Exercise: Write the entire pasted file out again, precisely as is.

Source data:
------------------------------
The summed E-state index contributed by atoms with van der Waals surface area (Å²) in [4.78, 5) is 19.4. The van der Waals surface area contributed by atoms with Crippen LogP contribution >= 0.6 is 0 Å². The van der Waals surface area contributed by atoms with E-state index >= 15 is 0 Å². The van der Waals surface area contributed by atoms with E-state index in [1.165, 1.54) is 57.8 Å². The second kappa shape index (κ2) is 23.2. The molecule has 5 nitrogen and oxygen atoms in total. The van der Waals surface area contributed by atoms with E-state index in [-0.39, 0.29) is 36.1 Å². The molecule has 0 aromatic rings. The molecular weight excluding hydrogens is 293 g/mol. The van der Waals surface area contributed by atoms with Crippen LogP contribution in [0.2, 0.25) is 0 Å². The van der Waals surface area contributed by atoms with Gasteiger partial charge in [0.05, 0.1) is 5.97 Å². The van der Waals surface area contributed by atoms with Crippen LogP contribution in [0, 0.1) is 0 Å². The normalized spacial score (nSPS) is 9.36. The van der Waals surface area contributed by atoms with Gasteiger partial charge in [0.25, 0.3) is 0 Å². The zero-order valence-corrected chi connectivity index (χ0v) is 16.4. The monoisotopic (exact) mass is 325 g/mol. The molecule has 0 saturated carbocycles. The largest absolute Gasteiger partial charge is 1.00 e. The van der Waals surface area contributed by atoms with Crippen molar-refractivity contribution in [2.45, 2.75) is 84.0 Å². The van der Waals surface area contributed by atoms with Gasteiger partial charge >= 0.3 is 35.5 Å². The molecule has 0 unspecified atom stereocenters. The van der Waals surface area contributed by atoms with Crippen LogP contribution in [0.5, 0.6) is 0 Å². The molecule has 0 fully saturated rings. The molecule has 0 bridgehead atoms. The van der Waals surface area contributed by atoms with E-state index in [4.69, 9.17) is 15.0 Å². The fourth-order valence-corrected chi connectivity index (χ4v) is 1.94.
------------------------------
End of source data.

The summed E-state index contributed by atoms with van der Waals surface area (Å²) in [4.78, 5) is 19.4. The van der Waals surface area contributed by atoms with Crippen LogP contribution >= 0.6 is 0 Å². The van der Waals surface area contributed by atoms with E-state index >= 15 is 0 Å². The van der Waals surface area contributed by atoms with E-state index in [1.165, 1.54) is 57.8 Å². The second kappa shape index (κ2) is 23.2. The molecule has 5 nitrogen and oxygen atoms in total. The van der Waals surface area contributed by atoms with E-state index in [-0.39, 0.29) is 36.1 Å². The molecule has 0 aromatic rings. The molecular weight excluding hydrogens is 293 g/mol. The van der Waals surface area contributed by atoms with Crippen LogP contribution in [0.2, 0.25) is 0 Å². The van der Waals surface area contributed by atoms with Gasteiger partial charge in [0.05, 0.1) is 5.97 Å². The van der Waals surface area contributed by atoms with Crippen LogP contribution in [0, 0.1) is 0 Å². The normalized spacial score (nSPS) is 9.36. The van der Waals surface area contributed by atoms with Gasteiger partial charge in [0.25, 0.3) is 0 Å². The zero-order valence-corrected chi connectivity index (χ0v) is 16.4. The monoisotopic (exact) mass is 325 g/mol. The molecule has 0 saturated carbocycles. The largest absolute Gasteiger partial charge is 1.00 e. The van der Waals surface area contributed by atoms with Crippen molar-refractivity contribution in [2.45, 2.75) is 84.0 Å². The van der Waals surface area contributed by atoms with Gasteiger partial charge >= 0.3 is 35.5 Å². The molecule has 0 unspecified atom stereocenters. The van der Waals surface area contributed by atoms with Crippen LogP contribution in [0.5, 0.6) is 0 Å². The molecule has 0 fully saturated rings. The molecule has 0 bridgehead atoms. The van der Waals surface area contributed by atoms with E-state index in [4.69, 9.17) is 15.0 Å². The fourth-order valence-corrected chi connectivity index (χ4v) is 1.94.